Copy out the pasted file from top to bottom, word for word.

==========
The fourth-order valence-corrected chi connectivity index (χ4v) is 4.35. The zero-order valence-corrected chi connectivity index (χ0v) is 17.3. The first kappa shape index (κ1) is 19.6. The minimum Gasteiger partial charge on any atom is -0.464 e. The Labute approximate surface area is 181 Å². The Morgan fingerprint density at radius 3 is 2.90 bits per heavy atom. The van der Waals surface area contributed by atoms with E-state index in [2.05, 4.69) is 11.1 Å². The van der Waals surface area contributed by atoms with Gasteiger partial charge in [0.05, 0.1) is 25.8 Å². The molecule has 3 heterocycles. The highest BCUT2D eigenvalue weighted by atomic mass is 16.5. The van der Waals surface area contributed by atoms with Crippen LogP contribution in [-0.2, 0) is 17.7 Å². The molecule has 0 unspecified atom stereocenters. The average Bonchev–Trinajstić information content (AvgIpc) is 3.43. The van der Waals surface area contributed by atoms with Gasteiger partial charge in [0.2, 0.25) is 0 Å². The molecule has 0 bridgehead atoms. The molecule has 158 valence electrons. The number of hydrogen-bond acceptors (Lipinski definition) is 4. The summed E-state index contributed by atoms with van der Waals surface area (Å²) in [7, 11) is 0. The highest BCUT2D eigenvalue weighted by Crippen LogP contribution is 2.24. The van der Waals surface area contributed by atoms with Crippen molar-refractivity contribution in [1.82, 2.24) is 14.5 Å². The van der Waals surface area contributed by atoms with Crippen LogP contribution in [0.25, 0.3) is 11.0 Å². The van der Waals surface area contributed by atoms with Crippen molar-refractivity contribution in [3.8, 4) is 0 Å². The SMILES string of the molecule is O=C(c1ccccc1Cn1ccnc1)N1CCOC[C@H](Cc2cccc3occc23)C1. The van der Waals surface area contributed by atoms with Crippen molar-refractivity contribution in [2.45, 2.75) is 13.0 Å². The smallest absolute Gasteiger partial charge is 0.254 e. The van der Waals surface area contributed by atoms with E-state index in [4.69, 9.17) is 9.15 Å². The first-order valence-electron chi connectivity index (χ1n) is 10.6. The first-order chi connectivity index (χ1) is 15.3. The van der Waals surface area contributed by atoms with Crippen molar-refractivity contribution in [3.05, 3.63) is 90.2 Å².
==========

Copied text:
The fourth-order valence-corrected chi connectivity index (χ4v) is 4.35. The zero-order valence-corrected chi connectivity index (χ0v) is 17.3. The first kappa shape index (κ1) is 19.6. The minimum Gasteiger partial charge on any atom is -0.464 e. The Labute approximate surface area is 181 Å². The Morgan fingerprint density at radius 3 is 2.90 bits per heavy atom. The van der Waals surface area contributed by atoms with E-state index in [2.05, 4.69) is 11.1 Å². The van der Waals surface area contributed by atoms with Gasteiger partial charge in [0.05, 0.1) is 25.8 Å². The molecule has 3 heterocycles. The highest BCUT2D eigenvalue weighted by atomic mass is 16.5. The van der Waals surface area contributed by atoms with Crippen LogP contribution in [-0.2, 0) is 17.7 Å². The molecule has 0 unspecified atom stereocenters. The average Bonchev–Trinajstić information content (AvgIpc) is 3.43. The van der Waals surface area contributed by atoms with Gasteiger partial charge in [0.2, 0.25) is 0 Å². The molecule has 0 bridgehead atoms. The molecule has 158 valence electrons. The number of hydrogen-bond acceptors (Lipinski definition) is 4. The summed E-state index contributed by atoms with van der Waals surface area (Å²) in [7, 11) is 0. The highest BCUT2D eigenvalue weighted by Crippen LogP contribution is 2.24. The van der Waals surface area contributed by atoms with Crippen molar-refractivity contribution in [1.82, 2.24) is 14.5 Å². The van der Waals surface area contributed by atoms with Crippen LogP contribution in [0.25, 0.3) is 11.0 Å². The van der Waals surface area contributed by atoms with Crippen molar-refractivity contribution in [3.8, 4) is 0 Å². The SMILES string of the molecule is O=C(c1ccccc1Cn1ccnc1)N1CCOC[C@H](Cc2cccc3occc23)C1. The van der Waals surface area contributed by atoms with Crippen molar-refractivity contribution in [2.45, 2.75) is 13.0 Å². The smallest absolute Gasteiger partial charge is 0.254 e. The van der Waals surface area contributed by atoms with E-state index in [4.69, 9.17) is 9.15 Å². The first-order valence-electron chi connectivity index (χ1n) is 10.6. The first-order chi connectivity index (χ1) is 15.3. The van der Waals surface area contributed by atoms with Crippen molar-refractivity contribution in [3.05, 3.63) is 90.2 Å².